Broccoli is (le sigh) a common green vegetable. For people who are unfamiliar with food, it’s a safe vegetable to cook. As a premier healthy vegetable, it’s more likely to be dropped in everyone’s shopping cart. A carnivore restaurant includes it in their vegetarian menu. As a home cook, I walk pass it in the grocery store, because there are exotic vegetables to discover.
Here’s a typical weekday situation: A recipe calls for rice. There’s only 30 minutes for dinner. Healthy brown rice takes 45 minutes, and unhealthy white rice is 15 minutes to cook. When it comes to time, I’m guilty of choosing the latter. I have tricks for using grains in weekday meals, such as doubling the requested amount and storing the difference in the freezer, or cooking slow-cooking grains—such as barley and farro—on weekends.
One of my favorite healthy and quick-cooking grains is whole-wheat couscous. Quinoa is another favorite, but the rinsing process is time-consuming. My recent discovery is freekeh, a familiar grain in Arabic cuisines with a 15 to 20 minute cooking time.
Some time ago, I noticed extra weight gain. A panicked call was made to Mom. In a harsh and sweet tone of a voice, she said, “You know how to eat healthy. Now eat less and exercise more,” she continued with the reality of my dilemma, “…if you gain weight now, it’s difficult to get it off… You’re older and the weight doesn’t come off like it use to. There’s no excuse for being fat.”
Some may view the advice as insensitive. Personally, I appreciate the seriousness of it. Why cry about it when the solution is simple: Eat less and exercise more. The following morning, I was up at 6 am for a quick two-mile run. A food diary was started to find potential problems, which revealed large portions of food and too much sugar.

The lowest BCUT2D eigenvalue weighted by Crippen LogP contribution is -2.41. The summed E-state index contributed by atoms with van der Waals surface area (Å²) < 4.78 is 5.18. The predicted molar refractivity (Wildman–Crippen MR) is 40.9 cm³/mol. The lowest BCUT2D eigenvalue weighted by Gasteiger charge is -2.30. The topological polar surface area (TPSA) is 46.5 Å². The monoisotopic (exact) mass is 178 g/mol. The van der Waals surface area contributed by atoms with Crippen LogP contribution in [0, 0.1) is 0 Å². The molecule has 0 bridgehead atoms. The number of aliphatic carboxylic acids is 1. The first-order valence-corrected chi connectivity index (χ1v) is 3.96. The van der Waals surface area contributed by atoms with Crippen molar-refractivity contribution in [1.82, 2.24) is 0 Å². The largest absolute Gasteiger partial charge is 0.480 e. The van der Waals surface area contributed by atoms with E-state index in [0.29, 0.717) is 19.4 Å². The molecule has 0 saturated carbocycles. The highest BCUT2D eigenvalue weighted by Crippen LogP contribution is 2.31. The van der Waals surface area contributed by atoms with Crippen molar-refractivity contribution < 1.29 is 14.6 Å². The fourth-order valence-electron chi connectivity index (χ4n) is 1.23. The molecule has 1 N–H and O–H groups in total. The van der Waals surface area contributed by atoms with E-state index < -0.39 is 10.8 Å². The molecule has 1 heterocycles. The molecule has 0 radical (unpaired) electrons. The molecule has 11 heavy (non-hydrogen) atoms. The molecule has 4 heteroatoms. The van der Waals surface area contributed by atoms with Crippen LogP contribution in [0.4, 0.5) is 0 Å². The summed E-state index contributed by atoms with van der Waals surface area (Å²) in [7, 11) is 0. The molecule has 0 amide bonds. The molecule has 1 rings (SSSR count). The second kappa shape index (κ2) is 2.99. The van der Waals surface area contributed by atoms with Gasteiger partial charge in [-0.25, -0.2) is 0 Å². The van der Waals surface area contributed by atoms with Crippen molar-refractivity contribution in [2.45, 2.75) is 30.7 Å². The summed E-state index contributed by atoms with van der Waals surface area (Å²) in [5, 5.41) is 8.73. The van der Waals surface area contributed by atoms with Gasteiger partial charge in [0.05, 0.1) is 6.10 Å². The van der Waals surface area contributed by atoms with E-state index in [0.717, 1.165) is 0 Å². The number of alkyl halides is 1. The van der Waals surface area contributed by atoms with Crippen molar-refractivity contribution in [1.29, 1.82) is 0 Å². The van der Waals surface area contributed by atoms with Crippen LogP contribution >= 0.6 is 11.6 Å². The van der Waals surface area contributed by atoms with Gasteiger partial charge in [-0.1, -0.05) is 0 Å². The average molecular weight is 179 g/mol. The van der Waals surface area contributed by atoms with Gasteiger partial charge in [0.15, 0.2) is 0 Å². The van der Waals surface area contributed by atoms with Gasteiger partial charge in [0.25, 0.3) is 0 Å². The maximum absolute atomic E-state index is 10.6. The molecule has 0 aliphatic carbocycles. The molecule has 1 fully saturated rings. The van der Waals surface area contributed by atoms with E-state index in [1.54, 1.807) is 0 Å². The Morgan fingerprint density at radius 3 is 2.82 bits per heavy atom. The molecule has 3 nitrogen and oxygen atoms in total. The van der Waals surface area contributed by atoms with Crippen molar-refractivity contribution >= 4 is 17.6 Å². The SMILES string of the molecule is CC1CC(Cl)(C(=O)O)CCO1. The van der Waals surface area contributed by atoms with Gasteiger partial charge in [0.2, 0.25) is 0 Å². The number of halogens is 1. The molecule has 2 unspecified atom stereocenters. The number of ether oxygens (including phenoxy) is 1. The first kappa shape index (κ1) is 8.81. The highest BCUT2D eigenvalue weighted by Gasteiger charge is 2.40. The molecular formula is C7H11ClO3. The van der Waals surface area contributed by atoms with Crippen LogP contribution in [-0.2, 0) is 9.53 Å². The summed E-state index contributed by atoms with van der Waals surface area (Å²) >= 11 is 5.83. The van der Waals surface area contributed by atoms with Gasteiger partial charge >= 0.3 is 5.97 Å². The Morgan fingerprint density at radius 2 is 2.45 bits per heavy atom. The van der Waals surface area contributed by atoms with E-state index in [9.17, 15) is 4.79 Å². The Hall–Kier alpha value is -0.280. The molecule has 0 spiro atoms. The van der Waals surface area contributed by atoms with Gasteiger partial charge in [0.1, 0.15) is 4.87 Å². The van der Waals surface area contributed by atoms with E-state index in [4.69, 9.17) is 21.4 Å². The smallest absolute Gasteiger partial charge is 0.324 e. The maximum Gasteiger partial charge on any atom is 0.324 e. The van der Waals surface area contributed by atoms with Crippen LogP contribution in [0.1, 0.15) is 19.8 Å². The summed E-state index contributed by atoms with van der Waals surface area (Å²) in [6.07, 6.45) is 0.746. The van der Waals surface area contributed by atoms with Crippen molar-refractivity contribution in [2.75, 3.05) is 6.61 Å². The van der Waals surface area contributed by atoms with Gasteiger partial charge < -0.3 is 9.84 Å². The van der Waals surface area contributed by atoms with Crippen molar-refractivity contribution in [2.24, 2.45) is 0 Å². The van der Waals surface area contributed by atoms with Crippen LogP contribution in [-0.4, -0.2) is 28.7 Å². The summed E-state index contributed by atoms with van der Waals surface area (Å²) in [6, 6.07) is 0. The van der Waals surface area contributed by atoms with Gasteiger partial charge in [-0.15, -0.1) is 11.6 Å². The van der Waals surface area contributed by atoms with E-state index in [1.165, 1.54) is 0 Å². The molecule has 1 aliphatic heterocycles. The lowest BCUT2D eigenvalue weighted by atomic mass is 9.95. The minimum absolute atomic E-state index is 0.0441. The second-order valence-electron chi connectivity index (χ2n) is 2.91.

My email is flooded with PR representatives requesting reviews of health books about the latest diet trends. I delete the majority of those emails, because diets don’t work. All anyone needs is regular sleep, plenty of exercise, and a major overhaul of how they view food. It sounds simple, but learning how to live joyously is a difficult process that demands a lot of soul-searching. Read more
Say yasssssss to Spring being around the corner, especially after we had one too many snowstorms this past winter. As I’m writing this, we’re due for another snowstorm (or dusting) the next day. Usually my refrigerator is packed with flour, buttermilk, orange juice, eggs and maple syrup for a pancake breakfast. This time, there will be no pancakes to celebrate another snowflake.
Overlooking the buttermilk, I remove left over red quinoa from a salad made earlier in the week. I find other ingredients for a quick breakfast: Crisp baby kale, a new jar of harissa spice, fresh thyme and plenty of eggs. On a whim, a savory tomato and egg dish with a bit of harissa spice was made.